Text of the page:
Try this product: Aeroguard Tropical Strength Repellent for mosquitos, leeches, and other insects.
On the very last day of our jungle cruise through Borneo Indonesia, we were taken to a nursery that plants trees native to the jungle. We all gave a voluntary donation and planted a tree native to the jungle. We all picked different kinds of trees and a park ranger took us to a plot to plant it. This was a nice way to end the trip and hopefully, once our trees are big enough they are relocated to a part of the jungle that needs it.
How to Plan your trip to Borneo Indonesia
We recommend planning your trip to Borneo Indonesia during the same season we went in mid-September since this is when all the fruit is in season and your chances of spotting wild orangutangs are increased as well as other wildlife sightings.
We recommend doing the 3 night 4 day cruise like we did to ensure that you will stop at all the feeding stations and hit up the extra stops as well as increase your chances of spotting wildlife.
We booked our tour through Orangutan Voyage. They will take care of everything and even help you coordinate your logistics getting to Kalimantan (Borneo Indonesia) through the local airport.
To get to Indonesia Borneo you can take one of the daily flights from Jakarta to Pangkalan Bun Airport.
Orangutan Voyage had our flight information and picked us up straight from the airport and transported us to our klotok where we set off for the 4-day cruise.
Depending on your flight back to Jakarta you may have to spend a night in Pangaklan Bun, Borneo Indonesia. This is what we did and Orangutan Voyage help set us up with a hotel near the city center where we could walk around and get a feel for the local scene and find a meal.
What to pack for Borneo Indonesia
It’s important to have lightweight clothing for this trip as the jungle in Borneo Indonesia is humid and often hot. You will want to make sure you bring lightweight pants and even a long sleeve shirt you can wear to avoid bug bites and leeches. You can wear shorts and a tank on the boat, but when you go to the feeding stations you’ll want to swap out to pants.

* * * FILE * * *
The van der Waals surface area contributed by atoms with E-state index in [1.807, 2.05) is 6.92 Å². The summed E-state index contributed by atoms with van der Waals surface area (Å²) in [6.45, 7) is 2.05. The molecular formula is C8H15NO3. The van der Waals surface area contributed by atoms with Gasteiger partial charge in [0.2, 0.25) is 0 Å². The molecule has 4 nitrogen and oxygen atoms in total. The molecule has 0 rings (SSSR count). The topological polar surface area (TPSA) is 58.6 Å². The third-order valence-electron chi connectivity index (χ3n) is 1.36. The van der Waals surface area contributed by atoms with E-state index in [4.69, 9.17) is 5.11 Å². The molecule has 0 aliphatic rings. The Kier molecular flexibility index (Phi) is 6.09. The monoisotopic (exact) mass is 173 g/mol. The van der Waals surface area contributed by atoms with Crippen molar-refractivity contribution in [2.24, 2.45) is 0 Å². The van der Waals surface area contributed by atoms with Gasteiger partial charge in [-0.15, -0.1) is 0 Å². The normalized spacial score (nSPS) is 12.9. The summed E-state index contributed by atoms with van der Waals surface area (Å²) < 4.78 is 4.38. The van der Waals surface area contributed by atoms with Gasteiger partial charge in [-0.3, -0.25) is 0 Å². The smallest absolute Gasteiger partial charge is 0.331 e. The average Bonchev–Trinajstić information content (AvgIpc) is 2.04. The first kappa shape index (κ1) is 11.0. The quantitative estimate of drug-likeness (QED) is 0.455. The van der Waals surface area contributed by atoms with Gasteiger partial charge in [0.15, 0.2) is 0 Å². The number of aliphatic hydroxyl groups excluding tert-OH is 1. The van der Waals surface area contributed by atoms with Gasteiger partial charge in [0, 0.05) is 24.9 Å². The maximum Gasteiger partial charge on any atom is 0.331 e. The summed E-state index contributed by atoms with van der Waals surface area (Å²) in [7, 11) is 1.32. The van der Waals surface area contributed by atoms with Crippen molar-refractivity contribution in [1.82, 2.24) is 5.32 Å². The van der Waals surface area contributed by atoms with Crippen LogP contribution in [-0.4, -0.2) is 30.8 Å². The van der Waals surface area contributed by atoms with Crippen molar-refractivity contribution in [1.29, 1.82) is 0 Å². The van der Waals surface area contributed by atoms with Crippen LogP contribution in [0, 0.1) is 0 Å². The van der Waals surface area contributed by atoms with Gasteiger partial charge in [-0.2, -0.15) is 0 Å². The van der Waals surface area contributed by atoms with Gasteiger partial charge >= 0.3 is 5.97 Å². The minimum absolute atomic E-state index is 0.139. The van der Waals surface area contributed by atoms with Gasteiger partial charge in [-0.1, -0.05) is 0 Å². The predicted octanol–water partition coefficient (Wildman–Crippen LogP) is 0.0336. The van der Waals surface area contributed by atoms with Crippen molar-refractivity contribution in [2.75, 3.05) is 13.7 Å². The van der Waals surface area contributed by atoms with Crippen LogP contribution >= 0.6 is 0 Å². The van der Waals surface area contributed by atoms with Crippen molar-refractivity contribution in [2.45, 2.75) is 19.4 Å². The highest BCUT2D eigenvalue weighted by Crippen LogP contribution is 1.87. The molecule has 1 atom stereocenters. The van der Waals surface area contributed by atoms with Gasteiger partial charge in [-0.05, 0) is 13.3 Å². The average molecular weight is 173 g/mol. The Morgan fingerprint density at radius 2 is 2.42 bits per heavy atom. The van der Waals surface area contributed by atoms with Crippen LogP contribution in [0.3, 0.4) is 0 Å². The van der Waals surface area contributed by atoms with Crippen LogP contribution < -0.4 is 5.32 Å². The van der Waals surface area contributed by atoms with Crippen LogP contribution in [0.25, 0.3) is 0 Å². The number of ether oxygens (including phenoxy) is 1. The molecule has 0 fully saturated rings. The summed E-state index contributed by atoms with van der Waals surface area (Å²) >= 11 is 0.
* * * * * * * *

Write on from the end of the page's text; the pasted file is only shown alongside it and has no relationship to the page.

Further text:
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Women’s linen pants are the perfect lightweight option to wear day or night in Borneo Indonesia. Not only are they comfortable, lightweight, and breathable but they will keep you protected from bugs.
The women’s three-pack of tanks are perfect for a trip to Borneo Indonesia. They can be worn under the long sleeve shirt when going off the boat for jungle walks or the feeding stations or worn by themselves when you’re on the boat looking for wildlife.
The women’s lightweight linen long sleeve shirt is perfect to wear when you’re walking around off the boat to protect you from mosquito bites and to wear over your tank at night when the temperatures slightly cool down.
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These men’s linen pants are the perfect lightweight option to wear day or night in Borneo Indonesia. Not only are they comfortable, lightweight, stylish, and breathable but they will keep you protected from bugs.
This men’s tank is perfect for a trip to Borneo Indonesia. It comes in a variety of colors and can be worn under the long sleeve shirt when going off the boat for jungle walks or the feeding stations or worn by themselves when you’re on the boat looking for wildlife.
The men’s lightweight linen long sleeve shirt is perfect to wear when you’re walking around off the boat to protect you from mosquito bites and to wear over your tank at night when the temperatures slightly cool down. Plus it’s available in a few colors!